Carefully and sensitively researched, [i]A Cruel Captivity[/i] differs in a number of respects from other moving POW accounts , in that it covers the experiences of 22 servicemen who were held captive in numerous locations through South East Asia.
The book also examines the various mental and physical effects that the prisoners' captors' treatment had on them. The author's handling of the 'legacy' of their experiences during the post-war years makes this moving book particularly important.
For a full understanding of this dreadful aspect of the Second World War, [i]A Cruel Captivity[/i] is a must-read.
First off, this book is great. There are several things I loved about it. The book is an easy read feels both informative and entertaining. The personal stories of the people it follows throughout the book are revealing, and in terms of their experiences, quite varied. Furthermore, their personal stories thankfully begin before the war so you have a much clearer understanding of their backgrounds and end long after the war finished showing you where their life led them. I would say this is the real strength of this book. The book does cover more than the cover would suggest, filling the reader in on the Burma campaign as a whole, and provides a view from the ground as well as the sky. To be honest I was hoping for a little more information on the daily lives of the ground crew, engineers, pilots, and loaders and so on, but there IS detail here. Reading about the hump mission over the Himalayas, the contents of the drops, the terrible weather was all informative and interesting. The author.. Read more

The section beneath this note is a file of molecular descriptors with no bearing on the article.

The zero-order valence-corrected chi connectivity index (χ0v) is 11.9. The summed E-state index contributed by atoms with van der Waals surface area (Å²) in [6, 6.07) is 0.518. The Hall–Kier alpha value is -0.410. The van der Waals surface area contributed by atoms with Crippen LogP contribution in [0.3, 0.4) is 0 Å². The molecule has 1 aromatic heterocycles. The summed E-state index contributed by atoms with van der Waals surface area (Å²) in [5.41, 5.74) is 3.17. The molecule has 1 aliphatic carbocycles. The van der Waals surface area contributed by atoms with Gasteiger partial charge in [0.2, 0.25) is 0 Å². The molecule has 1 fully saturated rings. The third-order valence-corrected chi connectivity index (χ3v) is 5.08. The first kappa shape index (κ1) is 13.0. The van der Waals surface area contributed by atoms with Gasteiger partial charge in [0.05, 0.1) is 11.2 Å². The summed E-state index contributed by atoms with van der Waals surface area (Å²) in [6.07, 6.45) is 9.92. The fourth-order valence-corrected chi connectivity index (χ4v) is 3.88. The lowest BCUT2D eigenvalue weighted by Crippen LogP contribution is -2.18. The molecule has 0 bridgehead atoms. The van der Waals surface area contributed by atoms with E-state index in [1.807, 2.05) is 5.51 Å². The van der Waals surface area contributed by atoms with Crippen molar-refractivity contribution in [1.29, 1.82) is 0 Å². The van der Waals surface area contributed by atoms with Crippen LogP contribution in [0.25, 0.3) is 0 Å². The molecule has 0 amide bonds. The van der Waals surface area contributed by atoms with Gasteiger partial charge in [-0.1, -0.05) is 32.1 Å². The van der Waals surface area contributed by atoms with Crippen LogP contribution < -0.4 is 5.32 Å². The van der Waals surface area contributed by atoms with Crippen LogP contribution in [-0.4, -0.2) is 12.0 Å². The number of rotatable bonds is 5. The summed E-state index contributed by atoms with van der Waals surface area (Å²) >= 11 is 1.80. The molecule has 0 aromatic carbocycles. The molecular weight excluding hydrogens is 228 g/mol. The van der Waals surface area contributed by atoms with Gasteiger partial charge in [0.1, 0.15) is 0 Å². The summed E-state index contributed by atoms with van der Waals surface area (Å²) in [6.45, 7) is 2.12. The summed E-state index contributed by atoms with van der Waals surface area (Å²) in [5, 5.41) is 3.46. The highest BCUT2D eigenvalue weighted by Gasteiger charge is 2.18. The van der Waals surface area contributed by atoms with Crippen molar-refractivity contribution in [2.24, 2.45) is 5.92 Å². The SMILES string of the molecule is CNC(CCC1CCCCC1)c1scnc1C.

This fascinating book tells the incredible, yet true story of three allied servicemen, who, having been taken Prisoner of War by the Japanese, when the British colony of Hong Kong “fell” in 1941, decided to risk life and limb, by making one of the most daring escapes in military history.
This unique book, with a forward by Sir John Mills (the author’s brother in law), will provide the reader with a most entertaining read. I personally enjoyed it and can only wonder, why has it not as yet, been made into a film!
Roll of Honour, Michael D. Booker